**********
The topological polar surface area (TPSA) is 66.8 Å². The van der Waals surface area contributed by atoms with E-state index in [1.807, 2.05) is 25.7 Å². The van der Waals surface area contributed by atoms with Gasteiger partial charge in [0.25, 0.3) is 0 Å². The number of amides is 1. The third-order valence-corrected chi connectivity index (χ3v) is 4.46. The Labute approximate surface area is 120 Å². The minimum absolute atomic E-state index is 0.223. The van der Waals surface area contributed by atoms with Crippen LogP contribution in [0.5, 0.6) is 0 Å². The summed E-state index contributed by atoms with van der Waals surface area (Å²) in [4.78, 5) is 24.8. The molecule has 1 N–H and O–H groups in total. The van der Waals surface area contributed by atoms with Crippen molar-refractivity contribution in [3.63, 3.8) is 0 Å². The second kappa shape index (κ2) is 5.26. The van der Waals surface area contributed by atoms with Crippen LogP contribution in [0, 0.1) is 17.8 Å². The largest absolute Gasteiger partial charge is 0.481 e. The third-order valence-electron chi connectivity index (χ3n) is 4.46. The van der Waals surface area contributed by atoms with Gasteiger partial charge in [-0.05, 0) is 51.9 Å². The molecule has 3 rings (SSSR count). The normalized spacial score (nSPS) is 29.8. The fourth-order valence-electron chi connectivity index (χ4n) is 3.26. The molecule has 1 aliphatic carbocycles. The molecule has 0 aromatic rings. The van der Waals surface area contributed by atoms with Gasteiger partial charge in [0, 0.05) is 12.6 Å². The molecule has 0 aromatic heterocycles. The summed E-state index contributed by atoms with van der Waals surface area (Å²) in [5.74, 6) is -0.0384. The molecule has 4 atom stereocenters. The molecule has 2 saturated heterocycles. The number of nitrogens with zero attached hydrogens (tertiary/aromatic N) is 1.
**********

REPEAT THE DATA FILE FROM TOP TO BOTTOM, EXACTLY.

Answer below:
The topological polar surface area (TPSA) is 66.8 Å². The van der Waals surface area contributed by atoms with E-state index in [1.807, 2.05) is 25.7 Å². The van der Waals surface area contributed by atoms with Gasteiger partial charge in [0.25, 0.3) is 0 Å². The number of amides is 1. The third-order valence-corrected chi connectivity index (χ3v) is 4.46. The Labute approximate surface area is 120 Å². The minimum absolute atomic E-state index is 0.223. The van der Waals surface area contributed by atoms with Crippen LogP contribution in [0.5, 0.6) is 0 Å². The summed E-state index contributed by atoms with van der Waals surface area (Å²) in [4.78, 5) is 24.8. The molecule has 1 N–H and O–H groups in total. The van der Waals surface area contributed by atoms with Crippen molar-refractivity contribution in [3.63, 3.8) is 0 Å². The second kappa shape index (κ2) is 5.26. The van der Waals surface area contributed by atoms with Crippen LogP contribution in [0, 0.1) is 17.8 Å². The largest absolute Gasteiger partial charge is 0.481 e. The third-order valence-electron chi connectivity index (χ3n) is 4.46. The van der Waals surface area contributed by atoms with Gasteiger partial charge in [-0.05, 0) is 51.9 Å². The molecule has 3 rings (SSSR count). The normalized spacial score (nSPS) is 29.8. The fourth-order valence-electron chi connectivity index (χ4n) is 3.26. The molecule has 1 aliphatic carbocycles. The molecule has 0 aromatic rings. The van der Waals surface area contributed by atoms with Gasteiger partial charge in [0, 0.05) is 12.6 Å². The molecule has 0 aromatic heterocycles. The summed E-state index contributed by atoms with van der Waals surface area (Å²) in [5.74, 6) is -0.0384. The molecule has 4 atom stereocenters. The molecule has 2 saturated heterocycles. The number of nitrogens with zero attached hydrogens (tertiary/aromatic N) is 1.